The next question is whether Malaysia’s one-party state can weather the storm and maintain its grip on power with elections looming.
The US says it wants to seize a Picasso painting, a luxury apartment in Manhattan and the movie rights to Jim Carey’s “Dumb and Dumber To” as part of a money-laundering probe.
The US is looking to seize luxury property and other assets linked to fraud at the fund, which was intended to promote Malaysian development projects.
It is alleged that the inner circle of Prime Minister Najib Razak were the chief beneficiaries.
There have been large street protests in Kuala Lumpur in recent years calling for Najib, who used to chair 1MDB’s advisory board, to resign.
But Najib’s press secretary, Tengku Sariffuddin, tried to play down the allegations: “The judicial process is not served by headline seeking.” Najib and his ruling United Malays National Organisation have proved remarkably impervious to the 1MDB scandal but he must wonder how much longer his luck will last.
The US Justice Department says more than US$4.5 billion has been stolen from 1MDB, which was created in 2009.
“This money financed the lavish lifestyles of the alleged co-conspirators at the expense and detriment of the Malaysian people,” acting US Assistant Attorney General Kenneth Blanco announced.
The assets include a 22-carat pink diamond necklace, allegedly bought for Najib’s wife, Rosmah Mansor, for around US$27.3 million.
Nakia is expected to call a general election later this year.
Last year, prosecutors pounced on more than US$1 billion allegedly embezzled by Malaysian tycoons with political connections. The funds were due to pay for property in New York and California, a US$35-million plane, works by Vincent Van Gogh and Claude Monet and to finance Hollywood movies, including “Dumb and Dumber To” and “The Wolf of Wall Street”, which unfortunately detailed financial crime.
Singapore, Hong Kong and Switzerland have launched parallel investigations.
US federal prosecutors this week alleged that in 2014 Malaysian business owner Low Taek Jho (pictured) stole US$850 million in funds borrowed from a syndicate.
The assets included a US$261-million, 300-foot luxury yacht called the Equanimity with a helicopter landing pad and movie theatre. Several of the movies were produced by Red Granite, a Los Angeles company co-founded by Riza Aziz, Najib’s son-in-law.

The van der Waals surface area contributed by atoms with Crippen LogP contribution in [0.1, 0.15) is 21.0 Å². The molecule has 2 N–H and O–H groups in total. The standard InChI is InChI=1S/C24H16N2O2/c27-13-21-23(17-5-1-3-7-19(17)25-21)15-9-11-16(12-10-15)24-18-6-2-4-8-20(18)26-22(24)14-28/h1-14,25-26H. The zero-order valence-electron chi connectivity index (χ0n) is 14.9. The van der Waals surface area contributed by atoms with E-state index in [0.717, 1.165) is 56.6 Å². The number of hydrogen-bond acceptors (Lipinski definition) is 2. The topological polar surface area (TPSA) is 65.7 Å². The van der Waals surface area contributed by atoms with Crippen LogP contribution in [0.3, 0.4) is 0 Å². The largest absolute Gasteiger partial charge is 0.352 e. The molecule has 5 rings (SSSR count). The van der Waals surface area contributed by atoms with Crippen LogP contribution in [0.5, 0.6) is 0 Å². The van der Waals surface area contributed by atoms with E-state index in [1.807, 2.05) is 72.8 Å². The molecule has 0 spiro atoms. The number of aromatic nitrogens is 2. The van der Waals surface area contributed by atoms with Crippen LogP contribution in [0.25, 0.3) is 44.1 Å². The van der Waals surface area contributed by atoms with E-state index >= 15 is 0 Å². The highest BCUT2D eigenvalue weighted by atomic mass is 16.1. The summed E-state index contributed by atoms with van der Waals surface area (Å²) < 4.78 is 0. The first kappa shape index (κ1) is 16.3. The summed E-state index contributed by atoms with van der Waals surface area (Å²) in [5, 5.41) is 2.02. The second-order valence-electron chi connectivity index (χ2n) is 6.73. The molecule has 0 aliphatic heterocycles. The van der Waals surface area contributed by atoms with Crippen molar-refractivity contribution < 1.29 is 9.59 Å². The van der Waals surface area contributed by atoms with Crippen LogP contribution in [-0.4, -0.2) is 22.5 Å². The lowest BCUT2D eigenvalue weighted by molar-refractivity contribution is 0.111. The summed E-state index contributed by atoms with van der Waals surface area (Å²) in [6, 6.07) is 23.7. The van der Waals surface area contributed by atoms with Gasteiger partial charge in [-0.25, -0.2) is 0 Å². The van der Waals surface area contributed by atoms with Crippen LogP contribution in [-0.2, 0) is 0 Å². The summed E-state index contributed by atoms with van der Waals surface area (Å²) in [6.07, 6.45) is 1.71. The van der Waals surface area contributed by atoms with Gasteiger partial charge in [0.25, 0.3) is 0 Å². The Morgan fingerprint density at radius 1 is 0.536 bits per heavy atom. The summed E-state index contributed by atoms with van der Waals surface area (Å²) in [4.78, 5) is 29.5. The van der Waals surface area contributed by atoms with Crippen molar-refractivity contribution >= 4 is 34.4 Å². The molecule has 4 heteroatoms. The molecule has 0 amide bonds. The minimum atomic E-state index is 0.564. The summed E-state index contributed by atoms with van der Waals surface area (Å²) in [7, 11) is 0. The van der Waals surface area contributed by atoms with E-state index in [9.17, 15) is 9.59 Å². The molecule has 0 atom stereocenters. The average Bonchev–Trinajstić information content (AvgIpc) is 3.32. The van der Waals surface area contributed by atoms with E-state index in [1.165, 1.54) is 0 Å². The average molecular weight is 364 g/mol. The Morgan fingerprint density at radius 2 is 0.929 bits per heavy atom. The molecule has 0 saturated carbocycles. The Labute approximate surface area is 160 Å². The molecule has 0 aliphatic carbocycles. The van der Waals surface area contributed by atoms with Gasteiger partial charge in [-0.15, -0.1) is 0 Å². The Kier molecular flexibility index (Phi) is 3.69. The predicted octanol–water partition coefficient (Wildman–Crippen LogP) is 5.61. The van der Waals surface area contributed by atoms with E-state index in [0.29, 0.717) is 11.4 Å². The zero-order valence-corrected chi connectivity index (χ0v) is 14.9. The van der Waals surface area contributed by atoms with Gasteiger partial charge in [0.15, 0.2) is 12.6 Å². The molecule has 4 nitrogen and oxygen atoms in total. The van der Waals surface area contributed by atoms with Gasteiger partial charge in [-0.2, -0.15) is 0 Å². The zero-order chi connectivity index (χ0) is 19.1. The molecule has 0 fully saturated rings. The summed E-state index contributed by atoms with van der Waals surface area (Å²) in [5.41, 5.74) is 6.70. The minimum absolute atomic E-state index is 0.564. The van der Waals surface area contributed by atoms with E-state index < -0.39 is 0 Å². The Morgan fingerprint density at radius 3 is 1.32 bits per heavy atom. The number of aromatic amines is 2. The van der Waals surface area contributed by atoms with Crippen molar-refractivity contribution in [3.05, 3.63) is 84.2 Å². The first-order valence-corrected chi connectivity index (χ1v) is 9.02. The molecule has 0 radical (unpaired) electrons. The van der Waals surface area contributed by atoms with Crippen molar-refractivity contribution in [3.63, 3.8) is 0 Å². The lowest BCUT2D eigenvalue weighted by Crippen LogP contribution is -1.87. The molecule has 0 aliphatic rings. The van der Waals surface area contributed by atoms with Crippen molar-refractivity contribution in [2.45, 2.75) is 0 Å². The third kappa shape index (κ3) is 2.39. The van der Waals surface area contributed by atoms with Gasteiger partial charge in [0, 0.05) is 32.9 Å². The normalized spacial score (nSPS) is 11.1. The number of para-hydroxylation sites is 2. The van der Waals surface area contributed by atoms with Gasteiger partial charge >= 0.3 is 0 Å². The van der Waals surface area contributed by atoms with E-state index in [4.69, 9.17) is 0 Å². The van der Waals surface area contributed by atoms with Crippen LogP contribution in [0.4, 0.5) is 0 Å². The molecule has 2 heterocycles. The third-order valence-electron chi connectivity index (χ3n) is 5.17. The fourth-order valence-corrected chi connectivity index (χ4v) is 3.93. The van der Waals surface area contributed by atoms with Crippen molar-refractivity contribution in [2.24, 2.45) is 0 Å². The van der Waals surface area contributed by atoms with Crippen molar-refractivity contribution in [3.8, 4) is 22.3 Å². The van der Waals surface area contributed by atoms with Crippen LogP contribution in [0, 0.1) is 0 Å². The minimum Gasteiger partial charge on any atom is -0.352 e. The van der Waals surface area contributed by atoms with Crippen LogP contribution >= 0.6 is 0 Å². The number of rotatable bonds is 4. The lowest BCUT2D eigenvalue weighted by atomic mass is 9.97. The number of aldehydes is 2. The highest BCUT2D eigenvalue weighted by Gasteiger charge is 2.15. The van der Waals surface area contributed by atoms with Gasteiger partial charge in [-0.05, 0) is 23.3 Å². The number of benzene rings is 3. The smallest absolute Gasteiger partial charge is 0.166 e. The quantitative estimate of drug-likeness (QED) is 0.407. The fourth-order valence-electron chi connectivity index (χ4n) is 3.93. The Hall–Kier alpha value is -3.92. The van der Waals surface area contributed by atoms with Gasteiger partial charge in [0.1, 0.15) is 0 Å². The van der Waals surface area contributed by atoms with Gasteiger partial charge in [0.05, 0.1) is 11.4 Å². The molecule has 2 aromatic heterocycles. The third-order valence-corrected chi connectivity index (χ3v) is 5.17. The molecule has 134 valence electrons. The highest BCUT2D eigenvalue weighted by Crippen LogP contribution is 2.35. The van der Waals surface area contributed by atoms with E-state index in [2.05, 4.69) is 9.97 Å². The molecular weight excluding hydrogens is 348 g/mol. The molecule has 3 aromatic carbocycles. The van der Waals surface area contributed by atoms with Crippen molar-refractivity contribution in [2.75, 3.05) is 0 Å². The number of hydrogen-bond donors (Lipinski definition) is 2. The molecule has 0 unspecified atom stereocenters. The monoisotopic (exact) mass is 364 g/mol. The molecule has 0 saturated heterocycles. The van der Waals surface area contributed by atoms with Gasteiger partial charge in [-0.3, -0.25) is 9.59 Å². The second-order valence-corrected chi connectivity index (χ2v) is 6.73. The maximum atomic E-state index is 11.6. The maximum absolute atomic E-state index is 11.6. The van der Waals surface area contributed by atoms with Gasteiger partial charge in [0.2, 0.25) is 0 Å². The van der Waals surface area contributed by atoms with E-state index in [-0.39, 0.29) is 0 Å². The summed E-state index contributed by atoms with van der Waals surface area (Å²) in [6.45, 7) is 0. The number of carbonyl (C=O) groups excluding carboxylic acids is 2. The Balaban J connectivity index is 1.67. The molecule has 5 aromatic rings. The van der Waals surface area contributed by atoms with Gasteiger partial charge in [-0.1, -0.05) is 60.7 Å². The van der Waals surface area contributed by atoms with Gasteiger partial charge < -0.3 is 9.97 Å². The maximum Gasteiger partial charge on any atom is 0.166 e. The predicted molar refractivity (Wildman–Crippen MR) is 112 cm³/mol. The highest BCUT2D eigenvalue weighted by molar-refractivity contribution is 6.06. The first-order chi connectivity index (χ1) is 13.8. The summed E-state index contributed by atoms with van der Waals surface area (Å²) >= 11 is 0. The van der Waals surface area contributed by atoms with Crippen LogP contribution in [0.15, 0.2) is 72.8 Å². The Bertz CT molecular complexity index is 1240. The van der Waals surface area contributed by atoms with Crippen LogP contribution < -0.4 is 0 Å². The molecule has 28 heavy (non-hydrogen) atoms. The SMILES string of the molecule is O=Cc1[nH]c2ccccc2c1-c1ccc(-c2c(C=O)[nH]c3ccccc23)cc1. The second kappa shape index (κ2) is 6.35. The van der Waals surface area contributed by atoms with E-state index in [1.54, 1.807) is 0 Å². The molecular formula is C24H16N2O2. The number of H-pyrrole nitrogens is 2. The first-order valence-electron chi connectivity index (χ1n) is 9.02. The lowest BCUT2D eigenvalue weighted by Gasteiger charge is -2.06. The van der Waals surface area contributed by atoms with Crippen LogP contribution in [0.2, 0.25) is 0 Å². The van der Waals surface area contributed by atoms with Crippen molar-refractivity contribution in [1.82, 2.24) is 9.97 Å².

Sandra Brown, an acting US attorney, said: “These cases involve billions of dollars that should have been used to help the people of Malaysia, but instead was used by a small number of individuals to fuel their astonishing greed.
“We simply will not allow the United States to be a place where corrupt individuals can expect to hide assets and lavishly spend money that should be used for the benefit of citizens of other nations.”
Bloomberg reported that a collage by Basquiat and “Nature Morte au Crane de Taureau” by Picasso were both presented as birthday presents to “Wolf of Wall Street” star Leonardo DiCaprio, who is not known to be living in poverty.
A DiCaprio spokesman told Bloomberg that the actor was cooperating with the investigation and had “initiated return” of the items, which he had accepted for a charity auction for his foundation.
The lawsuits allege that Low spent about US$9 million in 2014 buying jewellery for the Australian model Miranda Kerr (pictured).
Low is accused of buying a necklace containing an 11.7-carat, heart-shaped diamond for US$1.29 million, with Kerr’s initials “MK” inscribed on the back as a supposed Valentine gift.
Malaysia’s Communications and Multimedia Minister Dr Salleh Said Keruak condemned the opposition for ignoring national sovereignty and encouraging foreign powers to interfere in domestic affairs.
He claimed Najib’s opponents were using the US lawsuits to further their political gains.
The minister accused the opposition of “manipulation of this issue to tarnish the country’s image and damage the reputation of the prime minister”.
Salleh said the attorney general had repeatedly insisted investigations showed Najib was not involved in the alleged money laundering and there was no substantiated evidence for any court action.
Salleh added that the US investigations did not prove the validity of any allegations before they were decided by the courts.
“Evidently, some Malaysians have gone to the United States to make the allegations there, when Malaysia has its own laws,” he told the media.
Whether Malaysian taxpayers will make the connection between inadequate public services at home and the ruling elite’s overseas spending when the general election is called remains to be seen.
Buying jewellery for models in a frankly ambitious Valentine gift is not normally a successful vote-winning strategy.
The regular transfer of power is one definition of a healthy democracy and it might be time for Malaysian power to change hands.